This article will be kept updated with any changes from the UK government
The UK’s Covid-19 alert level has moved from Level 4 to Level 5, with England entering a national lockdown with immediate effect from 8pm, Monday 4 January, and rules stating that people should not leave home. Restrictions in England will be reviewed on 15 February.
1 in 3 people with the virus show no symptoms, so the risk of transferring it to those more vulnerable is extremely high. Hospitals are facing extreme difficulty, with most beds being taken and little to no space in intensive care units.
While some conspiracy theorists and deniers claim that hospitals are quiet at the moment, having been admitted late last year after a road traffic accident, I can say from experience that hospital corridors and entrances may seem empty, but A&E and the wards are in real difficulty. NHS staff are working incredibly hard, but it’s clear that the situation is dire.
For the full document explaining England’s new rules, click here. These are the main points:
If you’re volunteering to help others or for charitable purposes, you can use your motorcycle as you would any other form of transport. It’s a socially-distanced way to travel, and also remains a very good method of transport for those who still need to get to work.
However, leisure riding isn’t permitted, given the government’s latest ruling: “You can continue to exercise alone, with one other person or with your household or support bubble. This should be limited to once per day, and you should not travel outside your local area. You should maintain social distancing.”
Further information in the latest document states that “It is against the law to meet socially with family or friends unless they are part of your household or support bubble. You can only leave your home to exercise, and not for the purpose of recreation or leisure (e.g. a picnic or a social meeting). This should be limited to once per day, and you should not travel outside your local area.”
The rules also state that “You must not leave your home unless you have a reasonable excuse (for example, for work or education purposes). If you need to travel you should stay local – meaning avoiding travelling outside of your village, town or the part of a city where you live – and look to reduce the number of journeys you make overall.”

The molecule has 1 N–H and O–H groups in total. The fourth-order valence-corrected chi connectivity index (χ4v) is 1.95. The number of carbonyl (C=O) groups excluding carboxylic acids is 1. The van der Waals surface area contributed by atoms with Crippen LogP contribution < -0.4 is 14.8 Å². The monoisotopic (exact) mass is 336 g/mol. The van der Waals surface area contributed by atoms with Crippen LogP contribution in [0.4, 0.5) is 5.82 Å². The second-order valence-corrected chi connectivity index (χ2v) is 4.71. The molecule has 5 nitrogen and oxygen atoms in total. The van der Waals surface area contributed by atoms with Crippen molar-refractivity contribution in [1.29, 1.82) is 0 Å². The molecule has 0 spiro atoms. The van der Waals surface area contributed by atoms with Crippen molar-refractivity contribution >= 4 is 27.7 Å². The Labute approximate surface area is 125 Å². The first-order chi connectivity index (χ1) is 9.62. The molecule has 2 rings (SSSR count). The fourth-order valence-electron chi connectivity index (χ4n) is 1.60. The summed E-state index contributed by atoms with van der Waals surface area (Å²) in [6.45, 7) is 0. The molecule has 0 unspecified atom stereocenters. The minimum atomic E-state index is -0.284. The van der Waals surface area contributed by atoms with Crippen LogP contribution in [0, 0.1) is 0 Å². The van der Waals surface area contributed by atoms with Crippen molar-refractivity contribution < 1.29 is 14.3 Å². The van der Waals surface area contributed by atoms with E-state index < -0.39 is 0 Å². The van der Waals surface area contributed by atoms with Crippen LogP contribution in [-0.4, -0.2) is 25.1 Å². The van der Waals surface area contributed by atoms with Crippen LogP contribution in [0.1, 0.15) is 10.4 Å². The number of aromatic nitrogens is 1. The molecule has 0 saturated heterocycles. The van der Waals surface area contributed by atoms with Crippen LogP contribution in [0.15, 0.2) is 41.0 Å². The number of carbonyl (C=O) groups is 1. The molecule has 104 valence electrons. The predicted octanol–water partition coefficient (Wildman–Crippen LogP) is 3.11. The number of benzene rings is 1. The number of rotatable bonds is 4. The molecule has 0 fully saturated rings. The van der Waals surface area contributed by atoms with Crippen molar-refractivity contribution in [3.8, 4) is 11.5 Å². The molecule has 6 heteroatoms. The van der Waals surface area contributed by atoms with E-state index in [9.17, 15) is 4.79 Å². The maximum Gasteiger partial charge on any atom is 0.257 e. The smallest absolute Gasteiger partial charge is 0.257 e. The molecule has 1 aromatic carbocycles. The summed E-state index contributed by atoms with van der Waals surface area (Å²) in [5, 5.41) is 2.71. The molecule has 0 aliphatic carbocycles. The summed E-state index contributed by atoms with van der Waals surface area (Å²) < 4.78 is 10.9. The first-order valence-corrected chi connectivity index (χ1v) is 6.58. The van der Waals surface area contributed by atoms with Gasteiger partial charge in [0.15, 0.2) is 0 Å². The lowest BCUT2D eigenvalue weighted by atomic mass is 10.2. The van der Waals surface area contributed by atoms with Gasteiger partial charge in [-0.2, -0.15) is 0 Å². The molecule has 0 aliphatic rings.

The England government’s latest paper says that “Businesses providing repair services may stay open, where they primarily offer repair services…” and that “petrol stations, automatic (but not manual) car washes, vehicle repair and MOT services, bicycle shops, and taxi and vehicle hire businesses” can also continue to operate.
The DVSA has released a statement confirming that all driving and riding tests have been suspended until the restrictions are lifted. Affected candidates or the school that booked the test will be emailed to reschedule.
All driving and riding lessons – including CBTs – will also not be allowed to take place until the restrictions have been lifted. This includes ADI (Approved Driving Instructor) part 2 and 3 tests, and standard checks.
Despite the fact that many key workers will be commuting on scooters with a CBT, there is no extension on the validity of CBT certificates. Affected riders will be forced to use public transport, and should contact their local riding school to discuss a future appointment as spaces will get taken quickly.
Fixed penalty notices of £200 can be issued for first offences, doubling for further offences up to a maximum of £6,400. If you hold, or are involved in holding, an illegal gathering of over 30 people, the police can issue fines of £10,000.
From midnight on 4 Jan, Scots will be ordered to stay at home, with meetings of up to just one person outside. The rules are broadly similar to those applied to England, though there’s no limit to the number of times you can exercise outside, and while construction and manufacturing remain open in both countries, most other services and stores will be closed. For Scotland’s full rules, click here.
Wales has been under ‘stay at home’ restrictions since 20 December, and while schools were expected to return, this has now been cancelled. For more on the Wales Coronavirus lockdown as information is released, click here.
While confusion seems to creep in for many, the rules are simple common sense in order to limit the potential for deaths due to Coronavirus:
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